Most Americans’ idea of authentic Italian dining experiences stem from two sources: that restaurant from Lady and the Tramp and Mafiosi yelling in Brooklynese with gobfuls of gabagool in The Godfather trilogy. Italian-Americans revel in their heritage, yet some would feel quite out of place in the motherland if they abided by the dining dictates of the new world. Remember Paulie Walnuts’s visit to Naples? (This forty-five-second clip sums it all up)
The Italians have rigid dinning rules from sunrise to sunset; many are nonsensical by today’s standards though all are steeped in tradition and superstition. And while you could surely get away with breaking some these rules stateside, you’re definitely going to want to abide by nuovo Etruscan etiquette abroad. Capiche?
1. Cappuccini* after Breakfast
Italians consider this frothed affair to be a breakfast-only beverage. Enjoy your “capped hat” java, named after the hoods of the Capuchin friars, before noon or expect eyerolls. Generations ago, Southern Italians believed that milk after a meal was bad for digestion and taking more than a macchiato’s amount of milk after noon has become ingrained throughout the country. (*plural for cappuccino)
2. Cheese on Seafood
I once saw a woman in an upscale Italian eatery in New York ask exhaustively for cheese on her linguine alle vongole, believing the waiter was slighting her. She then turned to her guest when the server was done snowing Parmigiano-Reggiano all over her clams, and exclaimed, “He didn’t offer any to me because I’m a woman!” Her friend told her the real reason — that Italians would rather ketchup carpaccio than cheese their seafood — and the woman shrunk three sizes. But why? Cheese won’t curdle with citrus, and there’s really no reasoning behind it; it’s just not done. You could suck consommé through a straw, but you shouldn’t do that either.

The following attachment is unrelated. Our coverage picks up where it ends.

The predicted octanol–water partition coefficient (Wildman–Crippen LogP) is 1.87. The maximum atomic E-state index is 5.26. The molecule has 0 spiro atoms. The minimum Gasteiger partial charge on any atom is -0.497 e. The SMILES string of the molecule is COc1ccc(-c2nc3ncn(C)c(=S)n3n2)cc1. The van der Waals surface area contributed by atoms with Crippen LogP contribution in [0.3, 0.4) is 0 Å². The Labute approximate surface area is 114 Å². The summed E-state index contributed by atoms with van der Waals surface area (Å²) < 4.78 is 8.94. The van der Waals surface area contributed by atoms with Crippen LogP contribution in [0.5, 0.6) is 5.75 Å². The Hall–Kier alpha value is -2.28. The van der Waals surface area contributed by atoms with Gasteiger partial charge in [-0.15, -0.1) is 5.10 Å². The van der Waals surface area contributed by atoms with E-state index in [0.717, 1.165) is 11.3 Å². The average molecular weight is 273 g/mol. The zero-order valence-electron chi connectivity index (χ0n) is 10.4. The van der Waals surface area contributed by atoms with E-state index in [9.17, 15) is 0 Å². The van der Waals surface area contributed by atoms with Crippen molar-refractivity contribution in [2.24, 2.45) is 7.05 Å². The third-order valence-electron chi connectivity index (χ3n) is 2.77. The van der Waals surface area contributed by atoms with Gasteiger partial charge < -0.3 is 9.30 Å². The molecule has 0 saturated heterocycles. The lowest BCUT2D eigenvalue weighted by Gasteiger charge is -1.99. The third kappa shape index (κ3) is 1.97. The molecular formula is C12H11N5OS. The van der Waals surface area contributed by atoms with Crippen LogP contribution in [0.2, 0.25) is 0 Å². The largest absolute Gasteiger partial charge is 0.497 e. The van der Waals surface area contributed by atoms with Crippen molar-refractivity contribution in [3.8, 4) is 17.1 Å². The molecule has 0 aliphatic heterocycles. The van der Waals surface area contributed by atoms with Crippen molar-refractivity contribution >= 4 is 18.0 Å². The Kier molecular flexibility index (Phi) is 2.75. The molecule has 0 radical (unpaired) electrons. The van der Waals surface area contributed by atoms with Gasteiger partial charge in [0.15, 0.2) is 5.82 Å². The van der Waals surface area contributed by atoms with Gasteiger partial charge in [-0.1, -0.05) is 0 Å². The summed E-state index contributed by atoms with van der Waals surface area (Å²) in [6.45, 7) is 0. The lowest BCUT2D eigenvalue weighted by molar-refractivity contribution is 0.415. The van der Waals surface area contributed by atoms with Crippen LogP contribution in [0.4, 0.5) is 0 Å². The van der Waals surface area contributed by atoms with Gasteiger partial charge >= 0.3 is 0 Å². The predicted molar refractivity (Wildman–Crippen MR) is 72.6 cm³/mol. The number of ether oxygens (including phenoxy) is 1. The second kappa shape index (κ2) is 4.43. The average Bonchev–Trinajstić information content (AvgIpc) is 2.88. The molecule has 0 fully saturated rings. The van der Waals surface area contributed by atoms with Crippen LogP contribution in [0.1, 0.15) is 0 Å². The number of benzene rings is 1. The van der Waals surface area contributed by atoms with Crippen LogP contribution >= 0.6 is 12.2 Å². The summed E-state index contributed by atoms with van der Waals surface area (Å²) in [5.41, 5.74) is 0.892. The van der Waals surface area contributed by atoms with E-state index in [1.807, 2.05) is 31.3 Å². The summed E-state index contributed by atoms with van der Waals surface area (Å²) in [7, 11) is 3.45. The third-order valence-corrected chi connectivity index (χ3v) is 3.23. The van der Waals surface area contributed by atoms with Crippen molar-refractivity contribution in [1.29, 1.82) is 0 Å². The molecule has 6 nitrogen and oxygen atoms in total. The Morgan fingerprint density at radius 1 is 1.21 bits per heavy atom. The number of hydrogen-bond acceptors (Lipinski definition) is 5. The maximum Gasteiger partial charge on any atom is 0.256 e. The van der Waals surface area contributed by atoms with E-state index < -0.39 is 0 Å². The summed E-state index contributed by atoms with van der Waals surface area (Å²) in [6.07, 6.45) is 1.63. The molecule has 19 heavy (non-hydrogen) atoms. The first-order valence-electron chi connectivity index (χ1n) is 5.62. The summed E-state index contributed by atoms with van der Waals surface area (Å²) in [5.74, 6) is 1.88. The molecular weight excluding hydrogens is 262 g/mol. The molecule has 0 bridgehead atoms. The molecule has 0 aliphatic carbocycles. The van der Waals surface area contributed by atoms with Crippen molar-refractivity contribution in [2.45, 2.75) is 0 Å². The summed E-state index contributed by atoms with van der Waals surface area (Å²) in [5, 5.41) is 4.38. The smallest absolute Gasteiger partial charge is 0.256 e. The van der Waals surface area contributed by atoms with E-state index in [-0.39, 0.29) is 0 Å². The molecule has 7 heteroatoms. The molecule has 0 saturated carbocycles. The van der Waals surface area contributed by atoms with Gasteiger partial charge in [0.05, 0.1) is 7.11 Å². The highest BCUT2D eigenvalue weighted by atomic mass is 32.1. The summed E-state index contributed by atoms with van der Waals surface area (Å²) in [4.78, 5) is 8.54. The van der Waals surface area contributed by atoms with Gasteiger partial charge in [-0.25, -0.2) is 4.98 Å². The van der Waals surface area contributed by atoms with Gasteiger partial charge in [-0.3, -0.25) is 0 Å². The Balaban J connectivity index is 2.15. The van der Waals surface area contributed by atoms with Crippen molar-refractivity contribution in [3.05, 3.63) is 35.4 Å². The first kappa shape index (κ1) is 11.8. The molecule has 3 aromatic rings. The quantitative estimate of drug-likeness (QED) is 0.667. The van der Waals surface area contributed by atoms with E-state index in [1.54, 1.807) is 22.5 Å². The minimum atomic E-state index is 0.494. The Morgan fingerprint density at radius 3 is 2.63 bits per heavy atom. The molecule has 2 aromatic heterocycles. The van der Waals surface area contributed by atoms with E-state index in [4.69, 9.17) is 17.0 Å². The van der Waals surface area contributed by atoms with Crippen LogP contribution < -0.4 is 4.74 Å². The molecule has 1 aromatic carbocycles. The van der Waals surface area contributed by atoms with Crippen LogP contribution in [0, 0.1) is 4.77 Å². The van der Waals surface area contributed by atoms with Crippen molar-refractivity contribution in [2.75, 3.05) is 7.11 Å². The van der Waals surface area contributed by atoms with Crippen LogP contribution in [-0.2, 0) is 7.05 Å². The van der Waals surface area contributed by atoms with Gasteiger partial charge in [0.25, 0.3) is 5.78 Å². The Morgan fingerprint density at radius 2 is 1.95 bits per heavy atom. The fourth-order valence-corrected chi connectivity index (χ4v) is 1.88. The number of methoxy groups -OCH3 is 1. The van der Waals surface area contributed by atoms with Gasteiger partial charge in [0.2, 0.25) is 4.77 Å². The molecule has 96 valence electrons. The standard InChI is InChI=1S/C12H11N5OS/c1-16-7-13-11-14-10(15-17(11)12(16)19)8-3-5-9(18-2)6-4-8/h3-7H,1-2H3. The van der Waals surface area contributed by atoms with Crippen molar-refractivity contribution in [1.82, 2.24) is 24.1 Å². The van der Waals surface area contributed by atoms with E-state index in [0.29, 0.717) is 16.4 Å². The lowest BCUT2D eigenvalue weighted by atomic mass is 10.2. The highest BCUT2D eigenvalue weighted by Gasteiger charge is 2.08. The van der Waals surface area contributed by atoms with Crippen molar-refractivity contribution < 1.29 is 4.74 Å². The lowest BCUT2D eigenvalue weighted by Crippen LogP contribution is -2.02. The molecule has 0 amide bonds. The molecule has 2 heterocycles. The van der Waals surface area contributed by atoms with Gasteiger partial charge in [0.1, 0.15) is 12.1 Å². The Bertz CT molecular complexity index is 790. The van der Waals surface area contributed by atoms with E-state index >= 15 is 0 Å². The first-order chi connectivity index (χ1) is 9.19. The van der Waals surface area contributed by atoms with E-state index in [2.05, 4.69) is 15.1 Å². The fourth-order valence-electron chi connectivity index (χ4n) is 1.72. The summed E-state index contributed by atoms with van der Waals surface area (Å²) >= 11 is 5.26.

Italian imposters will slip you a spoon prior to spaghettiing, and Emily Post thinks it’s perfectly proper, yet it’s not so much that it’s improper; it’s simply unnecessary. If your pasta is served in a bowl (as it should be), you needn’t any other utensil other than a fork. The reason pasta is not plated is so that you can twirl it against the side of the bowl. And anyone who cross-cuts their strangolapreti should be strangled. Period.
4. Campari After Sunset
Campari from lunch to apperitivi is the way to go: from Garibaldi, to Americani, to Negroni, but bitter-cocktailing after the sun has set simply not does sit well with Italians. Wine or water is poured for dinner, unless you’re enjoying pizza, in which case a soft drink is acceptable.
If you see a goumba gorging himself on galamad and think that stating the obvious to your friend that he’s probably “in the mafia!” is a good idea, you should think again.
While you may very well be right, do you really want the don to hear you? If you don’t own a storefront business, deal with contractors, or work in an Italian restaurant, then you should leave well enough alone. Those in the know certainly know better than to ever say the word in public — after all there’s a hand gesture for that. Raise your eyebrows, take your right index finger, lay it beside your nose and casually push your nose to the left.
For example, “That maitre d’ gave you grief about ordering a cappuccino with dessert? Get the fuck outta here! I’ll have my cousin Frankie take care of that stupid mamaluke for you. You remembah Frankie — he’s uuuh — [insert hand gesture].”
Five Things Not Found in Italy
- Chicken Parmesan (sadly).
- Penne alla Vodka (first clue: “vodka.”)
- Fettuccine Alfredo
- Cappuccino with whipped cream
- Chicken on pizza